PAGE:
Sheriff offers July 4th safety tips
SALISBURY — Traditionally, the July 4th holiday brings one of the highest traffic flows of the year and is often the deadliest weekend of the year.
Rowan County Sheriff Kevin Auten says he wants to remind residents to follow these safety tips:
• Never follow too close. Remember, as your speed increases, it takes you substantially longer to stop.
• Always signal your intentions with your brake lights, turn signal or horn to notify so that other drivers will see you well before you change course.
• Drivers should always “aim high” in steering. For example, glance at points well ahead of you. This will help check the position of vehicles in front of you as well as oncoming vehicles.
• Always shift your attention every few seconds, constantly scanning the road ahead and behind you.
• When passing a vehicle, always glance at the ground beside the front wheel of the car you intend to pass. You will instantly know when the car is about to veer, giving you an extra few seconds to respond.
“I would remind all motorists to practice the golden rule when driving — be courteous and tolerant of other drivers,” Auten said.
He said don’t get angry with bad or reckless drivers, just get out of their way.
“Let’s make this summer a safe one on the roads of Rowan County,” Auten said.
Rowan County citizens should remember that fireworks, as enjoyable as they are to watch, can be dangerous and should only be handled by professionals, he said. According to the U.S. Consumer Product and Safety Commission, there are nearly 13,000 emergency room-treated injuries associated with fireworks a year. You can enjoy a safe Fourth of July by following these safety tips:
• Never give fireworks to small children, and always follow the instructions on the packaging.
• Keep a supply of water close-by as a precaution.
• Make sure the person lighting fireworks always wears eye protection.
• Light only one firework at a time and never attempt to relight.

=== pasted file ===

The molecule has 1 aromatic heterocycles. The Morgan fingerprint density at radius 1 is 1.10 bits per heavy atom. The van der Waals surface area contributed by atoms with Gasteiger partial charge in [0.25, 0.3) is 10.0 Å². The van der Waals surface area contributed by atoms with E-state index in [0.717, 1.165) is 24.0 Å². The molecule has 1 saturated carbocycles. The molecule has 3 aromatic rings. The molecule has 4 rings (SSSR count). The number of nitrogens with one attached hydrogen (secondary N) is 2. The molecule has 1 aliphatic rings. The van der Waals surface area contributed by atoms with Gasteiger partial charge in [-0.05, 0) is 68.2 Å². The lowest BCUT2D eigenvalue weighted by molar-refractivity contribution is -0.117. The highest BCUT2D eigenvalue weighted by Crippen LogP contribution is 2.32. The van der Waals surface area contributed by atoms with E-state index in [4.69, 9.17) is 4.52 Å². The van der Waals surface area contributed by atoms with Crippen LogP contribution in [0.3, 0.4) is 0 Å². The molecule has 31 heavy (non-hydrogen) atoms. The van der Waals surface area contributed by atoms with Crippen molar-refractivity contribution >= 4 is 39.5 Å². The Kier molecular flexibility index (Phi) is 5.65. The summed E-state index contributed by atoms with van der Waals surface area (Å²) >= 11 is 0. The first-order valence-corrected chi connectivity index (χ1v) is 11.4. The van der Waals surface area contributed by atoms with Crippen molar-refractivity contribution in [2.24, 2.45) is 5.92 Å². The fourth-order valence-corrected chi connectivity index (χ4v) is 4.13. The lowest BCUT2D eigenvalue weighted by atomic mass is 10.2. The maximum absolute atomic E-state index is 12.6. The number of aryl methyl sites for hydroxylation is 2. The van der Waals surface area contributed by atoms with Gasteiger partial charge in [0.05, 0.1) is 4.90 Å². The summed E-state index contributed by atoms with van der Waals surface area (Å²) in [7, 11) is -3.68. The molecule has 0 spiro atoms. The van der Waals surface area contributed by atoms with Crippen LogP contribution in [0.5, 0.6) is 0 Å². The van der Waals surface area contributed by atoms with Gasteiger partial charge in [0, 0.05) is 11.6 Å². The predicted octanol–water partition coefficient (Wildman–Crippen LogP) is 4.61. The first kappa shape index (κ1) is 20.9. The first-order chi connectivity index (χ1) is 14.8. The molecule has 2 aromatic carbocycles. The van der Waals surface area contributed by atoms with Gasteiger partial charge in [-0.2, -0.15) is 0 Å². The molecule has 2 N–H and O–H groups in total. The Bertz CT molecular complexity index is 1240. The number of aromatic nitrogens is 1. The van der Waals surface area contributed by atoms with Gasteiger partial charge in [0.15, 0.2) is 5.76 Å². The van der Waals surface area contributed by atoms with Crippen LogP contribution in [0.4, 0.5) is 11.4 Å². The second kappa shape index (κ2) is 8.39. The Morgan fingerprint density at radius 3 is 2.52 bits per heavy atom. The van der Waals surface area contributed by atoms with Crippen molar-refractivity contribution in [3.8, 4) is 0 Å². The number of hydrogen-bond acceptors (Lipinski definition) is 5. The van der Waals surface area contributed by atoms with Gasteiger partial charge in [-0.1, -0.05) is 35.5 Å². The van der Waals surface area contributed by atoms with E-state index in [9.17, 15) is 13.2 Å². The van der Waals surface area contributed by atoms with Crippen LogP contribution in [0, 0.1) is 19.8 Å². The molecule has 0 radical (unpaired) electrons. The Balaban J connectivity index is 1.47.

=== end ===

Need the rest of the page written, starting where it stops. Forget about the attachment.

• Store fireworks in a cool, dry place away from children and pets.
• Never throw or point a firework toward people, animals, vehicles, structures or
• Stay at least 500 feet away from professional fireworks displays.
• Leave any area immediately where untrained amateurs are using fireworks.
Sheriff Auten said he also wants citizens to use caution when swimming at a beach or at a pool.
“Sadly, most deaths from drowning occur within a few feet of safety,” Auten said.
The best thing anyone can do to stay safe in and around the water is to learn to swim. The Red Cross has swimming courses for people of any age and swimming ability. To find out where lessons are offered, or to enroll in a CPR/AED or first aid course, contact your local Red Cross chapter.
At a swimming pool, take the following precautions:
• If no lifeguard is on duty, do not let children swim unless they are accompanied by a responsible adult who knows lifesaving techniques and first aid.
• Post CPR instructions and directions to call 911 or your local emergency number in the pool area.
• Look around the pool area to be certain lifesaving devices are readily available for emergency use.
• Be sure covers are installed on all drains of a swimming pool or in a wading pool. The suction created by the pool’s circulating pumps can be very dangerous unless it is reduced by covers.
• Take frequent breaks (about once an hour) where everyone gets out of the
water, drinks water, reapplies water-resistant sunscreen (SPF 30 or higher) and rests.
• If a child is missing, check the pool first. Go to the edge of the pool and scan the entire pool, bottom, and surface, as well as the surrounding pool area.
• To reduce the risk of eye, ear, nose or throat infection from contaminated water, swim only in pools in which water quality is properly maintained. The water should appear crystal clear, be continuously circulated and be maintained at a level that allows free overflow into the gutter or skimmer. There should not be a strong odor of ammonia or chlorine.
At the beach, take the following precautions:
• Swim in a supervised, marked area with a lifeguard present, and swim with others. Never swim alone.
• If you are caught in a rip current, swim parallel to the shore until you are out of the current. Once you are free, turn and swim toward shore. If you can’t swim to the shore, float or tread water until you are free of the rip current and then head toward shore.
• Watch out for “dangerous too’s – too tired, too cold, too far from safety, too much sun, too much strenuous activity.
• Look for water that is reasonably clear and free of floating materials and odors. Avoid swimming at beaches where there are large populations of ducks, geese or gulls. The waste produced by these birds causes high bacteria levels in the water.
• Look for movement in the water; it helps keep the water clean. Do not swim in stagnant or still water.
• Do not swim at any beach right after heavy rain. Runoff following a heavy rain may result in a high bacteria level.
• When diving at a beach, exercise extreme caution. Beach water is not as clear as water in a pool, so underwater obstructions may not be visible.
• Avoid having beach water in your mouth or nose.
“Following these precautions will help the children and citizens of Rowan County stay safe and healthy this holiday weekend and throughout the summer,” Auten said.
By Carl Blankenship email@example.com FAITH — Lisa Phelps hasn’t missed many Faith Fourth of July celebrations, and she isn’t letting... read more